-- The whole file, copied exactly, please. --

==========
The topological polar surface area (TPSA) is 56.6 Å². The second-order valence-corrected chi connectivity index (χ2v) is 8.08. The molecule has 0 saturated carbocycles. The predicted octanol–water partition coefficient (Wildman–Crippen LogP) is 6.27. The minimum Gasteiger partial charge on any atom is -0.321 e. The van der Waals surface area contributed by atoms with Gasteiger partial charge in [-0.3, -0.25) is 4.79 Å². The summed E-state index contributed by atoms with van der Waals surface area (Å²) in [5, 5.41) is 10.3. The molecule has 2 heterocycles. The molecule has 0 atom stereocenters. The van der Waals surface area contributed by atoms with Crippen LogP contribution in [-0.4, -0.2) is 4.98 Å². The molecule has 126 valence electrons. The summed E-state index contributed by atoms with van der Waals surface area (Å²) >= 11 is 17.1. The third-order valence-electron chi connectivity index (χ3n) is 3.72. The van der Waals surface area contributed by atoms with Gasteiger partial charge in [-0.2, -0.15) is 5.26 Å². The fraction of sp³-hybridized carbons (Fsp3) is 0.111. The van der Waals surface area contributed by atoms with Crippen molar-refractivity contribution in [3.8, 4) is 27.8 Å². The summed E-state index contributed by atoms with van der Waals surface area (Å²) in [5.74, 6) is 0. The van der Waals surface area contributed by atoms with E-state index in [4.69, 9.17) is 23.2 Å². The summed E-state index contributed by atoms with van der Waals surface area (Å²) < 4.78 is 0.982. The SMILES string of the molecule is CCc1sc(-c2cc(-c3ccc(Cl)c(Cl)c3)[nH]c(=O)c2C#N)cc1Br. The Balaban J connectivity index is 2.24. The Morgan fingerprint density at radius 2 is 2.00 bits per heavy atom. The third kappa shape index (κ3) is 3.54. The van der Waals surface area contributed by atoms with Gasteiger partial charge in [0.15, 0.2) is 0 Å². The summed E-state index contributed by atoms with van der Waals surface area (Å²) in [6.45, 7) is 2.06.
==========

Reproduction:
The topological polar surface area (TPSA) is 56.6 Å². The second-order valence-corrected chi connectivity index (χ2v) is 8.08. The molecule has 0 saturated carbocycles. The predicted octanol–water partition coefficient (Wildman–Crippen LogP) is 6.27. The minimum Gasteiger partial charge on any atom is -0.321 e. The van der Waals surface area contributed by atoms with Gasteiger partial charge in [-0.3, -0.25) is 4.79 Å². The summed E-state index contributed by atoms with van der Waals surface area (Å²) in [5, 5.41) is 10.3. The molecule has 2 heterocycles. The molecule has 0 atom stereocenters. The van der Waals surface area contributed by atoms with Crippen LogP contribution in [-0.4, -0.2) is 4.98 Å². The molecule has 126 valence electrons. The summed E-state index contributed by atoms with van der Waals surface area (Å²) >= 11 is 17.1. The third-order valence-electron chi connectivity index (χ3n) is 3.72. The van der Waals surface area contributed by atoms with Gasteiger partial charge in [-0.2, -0.15) is 5.26 Å². The fraction of sp³-hybridized carbons (Fsp3) is 0.111. The van der Waals surface area contributed by atoms with Crippen molar-refractivity contribution in [3.8, 4) is 27.8 Å². The summed E-state index contributed by atoms with van der Waals surface area (Å²) in [5.74, 6) is 0. The van der Waals surface area contributed by atoms with E-state index in [4.69, 9.17) is 23.2 Å². The summed E-state index contributed by atoms with van der Waals surface area (Å²) < 4.78 is 0.982. The SMILES string of the molecule is CCc1sc(-c2cc(-c3ccc(Cl)c(Cl)c3)[nH]c(=O)c2C#N)cc1Br. The Balaban J connectivity index is 2.24. The Morgan fingerprint density at radius 2 is 2.00 bits per heavy atom. The third kappa shape index (κ3) is 3.54. The van der Waals surface area contributed by atoms with Gasteiger partial charge in [0.15, 0.2) is 0 Å². The summed E-state index contributed by atoms with van der Waals surface area (Å²) in [6.45, 7) is 2.06.